Crystal Structure Analysis and Solution Studies of Human Lck-SH3; Zinc-induced Homodimerization Competes with the Binding of Proline-rich Motifs

Lehrstuhl für Biotechnik, Institut für Biologie, Friedrich-Alexander-Universität Erlangen-Nürnberg, Germany.
Journal of Molecular Biology (Impact Factor: 4.33). 03/2007; 365(5):1417-28. DOI: 10.1016/j.jmb.2006.10.058
Source: PubMed


In cytosolic Src-type tyrosine kinases the Src-type homology 3 (SH3) domain binds to an internal proline-rich motif and the presence or the absence of this interaction modulates the kinase enzymatic activity. The Src-type kinase Lck plays an important role during T-cell activation and development, since it phosphorylates the T-cell antigen receptor in an early step of the activation pathway. We have determined the crystal structure of the SH3 domain from Lck kinase at a near-atomic resolution of 1.0 A. Unexpectedly, the Lck-SH3 domain forms a symmetrical homodimer in the crystal and the dimer comprises two identical zinc-binding sites in the interface. The atomic interactions formed across the dimer interface resemble strikingly those observed between SH3 domains and their canonical proline-rich ligands, since almost identical residues participate in both contacts. Ultracentrifugation experiments confirm that in the presence of zinc ions, the Lck-SH3 domain also forms dimers in solution. The Zn(2+) dissociation constant from the Lck-SH3 dimer is estimated to be lower than 100 nM. Moreover, upon addition of a proline-rich peptide with a sequence corresponding to the recognition segment of the herpesviral regulatory protein Tip, competition between zinc-induced homodimerization and binding of the peptide can be detected by both fluorescence spectroscopy and analytical ultracentrifugation. These results suggest that in vivo, too, competition between Lck-SH3 homodimerization and binding of regulatory proline-rich sequence motifs possibly represents a novel mechanism by which kinase activity is modulated. Because the residues that form the zinc-binding site are highly conserved among Lck orthologues but not in other Src-type kinases, the mechanism might be peculiar to Lck and to its role in the initial steps of T-cell activation.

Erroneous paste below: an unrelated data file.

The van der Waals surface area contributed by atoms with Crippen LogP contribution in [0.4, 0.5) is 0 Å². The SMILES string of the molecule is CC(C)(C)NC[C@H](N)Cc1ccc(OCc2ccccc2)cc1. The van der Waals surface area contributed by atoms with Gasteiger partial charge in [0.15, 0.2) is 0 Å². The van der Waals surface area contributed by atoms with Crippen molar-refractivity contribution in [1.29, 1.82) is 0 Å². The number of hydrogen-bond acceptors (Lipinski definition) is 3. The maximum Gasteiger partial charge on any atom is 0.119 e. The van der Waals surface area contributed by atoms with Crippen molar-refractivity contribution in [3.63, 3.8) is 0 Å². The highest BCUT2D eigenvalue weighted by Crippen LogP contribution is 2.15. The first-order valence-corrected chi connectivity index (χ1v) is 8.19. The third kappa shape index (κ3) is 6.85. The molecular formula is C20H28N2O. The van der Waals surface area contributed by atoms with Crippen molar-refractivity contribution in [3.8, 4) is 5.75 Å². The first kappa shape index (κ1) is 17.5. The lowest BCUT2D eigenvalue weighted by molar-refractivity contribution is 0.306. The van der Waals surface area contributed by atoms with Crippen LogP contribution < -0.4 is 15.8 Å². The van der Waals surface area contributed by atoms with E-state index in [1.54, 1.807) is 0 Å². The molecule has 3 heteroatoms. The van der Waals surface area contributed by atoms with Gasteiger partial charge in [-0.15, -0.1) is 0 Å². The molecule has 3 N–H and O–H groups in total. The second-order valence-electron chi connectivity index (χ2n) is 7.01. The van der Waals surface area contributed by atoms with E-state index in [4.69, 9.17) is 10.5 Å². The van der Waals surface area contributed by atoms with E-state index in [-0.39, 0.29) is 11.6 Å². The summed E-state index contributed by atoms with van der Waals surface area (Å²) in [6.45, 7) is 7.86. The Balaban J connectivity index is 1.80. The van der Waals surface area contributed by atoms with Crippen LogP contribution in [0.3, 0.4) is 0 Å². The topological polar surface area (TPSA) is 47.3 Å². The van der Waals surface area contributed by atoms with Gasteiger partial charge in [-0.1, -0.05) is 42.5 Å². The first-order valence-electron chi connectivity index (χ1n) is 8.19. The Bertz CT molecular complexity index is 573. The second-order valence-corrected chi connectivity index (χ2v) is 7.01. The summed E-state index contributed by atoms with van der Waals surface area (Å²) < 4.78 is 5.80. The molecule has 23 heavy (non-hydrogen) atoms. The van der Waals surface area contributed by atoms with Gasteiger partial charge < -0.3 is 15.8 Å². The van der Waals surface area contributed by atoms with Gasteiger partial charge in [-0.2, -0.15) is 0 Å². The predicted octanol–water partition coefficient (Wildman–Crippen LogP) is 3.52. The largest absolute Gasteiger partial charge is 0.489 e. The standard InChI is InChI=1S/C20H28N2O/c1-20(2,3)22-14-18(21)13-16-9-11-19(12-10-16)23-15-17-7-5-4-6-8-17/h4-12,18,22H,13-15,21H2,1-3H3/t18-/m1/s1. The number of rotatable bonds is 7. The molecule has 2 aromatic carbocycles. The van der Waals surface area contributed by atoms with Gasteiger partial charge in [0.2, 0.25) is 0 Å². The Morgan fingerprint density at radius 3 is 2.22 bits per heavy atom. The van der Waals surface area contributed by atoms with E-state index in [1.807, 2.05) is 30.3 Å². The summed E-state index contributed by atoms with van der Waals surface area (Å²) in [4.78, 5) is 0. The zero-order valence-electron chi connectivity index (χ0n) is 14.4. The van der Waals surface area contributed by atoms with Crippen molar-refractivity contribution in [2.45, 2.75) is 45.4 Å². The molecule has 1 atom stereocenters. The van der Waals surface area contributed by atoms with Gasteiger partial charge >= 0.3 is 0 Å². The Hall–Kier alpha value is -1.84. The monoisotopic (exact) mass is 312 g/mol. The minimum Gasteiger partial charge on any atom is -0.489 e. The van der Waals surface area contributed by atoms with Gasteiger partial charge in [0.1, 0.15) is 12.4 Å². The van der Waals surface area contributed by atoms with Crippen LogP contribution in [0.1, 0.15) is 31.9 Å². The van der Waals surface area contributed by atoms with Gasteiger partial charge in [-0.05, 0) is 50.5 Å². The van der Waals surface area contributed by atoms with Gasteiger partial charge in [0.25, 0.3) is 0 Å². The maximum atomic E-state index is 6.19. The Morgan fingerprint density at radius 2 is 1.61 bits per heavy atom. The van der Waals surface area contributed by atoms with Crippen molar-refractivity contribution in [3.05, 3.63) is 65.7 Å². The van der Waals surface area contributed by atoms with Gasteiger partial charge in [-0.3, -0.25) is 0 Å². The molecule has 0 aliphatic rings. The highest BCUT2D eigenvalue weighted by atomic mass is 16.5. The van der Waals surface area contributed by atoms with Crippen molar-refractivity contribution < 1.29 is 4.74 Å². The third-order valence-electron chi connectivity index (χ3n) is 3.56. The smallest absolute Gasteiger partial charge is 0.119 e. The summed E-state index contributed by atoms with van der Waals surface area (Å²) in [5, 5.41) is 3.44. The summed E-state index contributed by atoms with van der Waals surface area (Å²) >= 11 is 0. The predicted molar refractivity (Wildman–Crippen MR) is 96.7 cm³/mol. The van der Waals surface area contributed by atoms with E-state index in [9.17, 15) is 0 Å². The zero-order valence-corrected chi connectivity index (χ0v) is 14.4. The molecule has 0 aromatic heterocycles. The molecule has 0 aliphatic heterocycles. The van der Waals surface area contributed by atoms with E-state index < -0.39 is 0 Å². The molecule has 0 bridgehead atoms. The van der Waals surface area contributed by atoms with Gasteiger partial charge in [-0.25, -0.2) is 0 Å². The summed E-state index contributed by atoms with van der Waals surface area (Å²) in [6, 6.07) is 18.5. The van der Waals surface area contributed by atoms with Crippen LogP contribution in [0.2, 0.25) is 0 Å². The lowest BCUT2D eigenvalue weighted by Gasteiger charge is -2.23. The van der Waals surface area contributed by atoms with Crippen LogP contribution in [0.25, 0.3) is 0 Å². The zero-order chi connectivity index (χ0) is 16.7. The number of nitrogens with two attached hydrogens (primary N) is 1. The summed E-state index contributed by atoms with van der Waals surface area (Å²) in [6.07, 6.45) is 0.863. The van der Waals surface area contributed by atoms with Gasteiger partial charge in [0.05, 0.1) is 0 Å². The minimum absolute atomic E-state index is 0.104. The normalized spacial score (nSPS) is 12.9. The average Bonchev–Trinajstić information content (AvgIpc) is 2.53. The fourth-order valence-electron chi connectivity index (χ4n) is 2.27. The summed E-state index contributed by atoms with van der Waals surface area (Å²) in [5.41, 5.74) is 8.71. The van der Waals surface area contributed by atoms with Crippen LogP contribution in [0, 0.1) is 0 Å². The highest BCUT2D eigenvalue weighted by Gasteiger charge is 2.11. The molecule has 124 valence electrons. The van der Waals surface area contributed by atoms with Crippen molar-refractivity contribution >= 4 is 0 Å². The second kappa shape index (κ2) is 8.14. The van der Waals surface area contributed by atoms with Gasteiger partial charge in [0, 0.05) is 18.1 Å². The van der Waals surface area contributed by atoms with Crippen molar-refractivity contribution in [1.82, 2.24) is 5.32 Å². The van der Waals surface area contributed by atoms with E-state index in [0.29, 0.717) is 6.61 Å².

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    • "This brings the kinase into spatial proximity of its substrates, the immunoreceptor tyrosine-based activation motifs in the TCR's CD3 molecules and the upstream kinase ZAP70 [119] [120]. In addition, homodimerization of Lck is stabilized by another bridging Zn 21 binding to the SH3 domains of two kinase molecules [121]. The latter mechanism is thought to facilitate Lck activation by promoting its intermolecular autophosphorylation . "
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    ABSTRACT: For more than 50 years, it has been known that zinc deficiency compromises immune function. During this time, knowledge about the biochemistry of zinc has continued to grow, but only recent years have provided in-depth molecular insights into the multiple aspects of zinc as a regulator of immunity. A network based on ZnT and ZIP proteins for transport and metallothionein for storage tightly regulates zinc availability, and virtually all aspects of innate and adaptive immunity are affected by zinc. In vivo, zinc deficiency alters the number and function of neutrophil granulocytes, monocytes, natural killer (NK)-, T-, and B-cells. T cell functions and balance between the different subsets are particularly susceptible to changes in zinc status. This article focuses in particular on the main mechanisms by which zinc ions exert essential functions in the immune system. On the one hand, this includes tightly protein bound zinc ions serving catalytic or structural functions in a multitude of different proteins, in particular enzymes and transcription factors. On the other hand, increasing evidence arises for a regulatory role of free zinc ions in signal transduction, especially in cells of the immune system. Identification of several molecular targets, including phosphatases, phosphodiesterases, caspases, and kinases suggest that zinc ions are a second messenger regulating signal transduction in various kinds of immune cells. © 2013 BioFactors, 2013.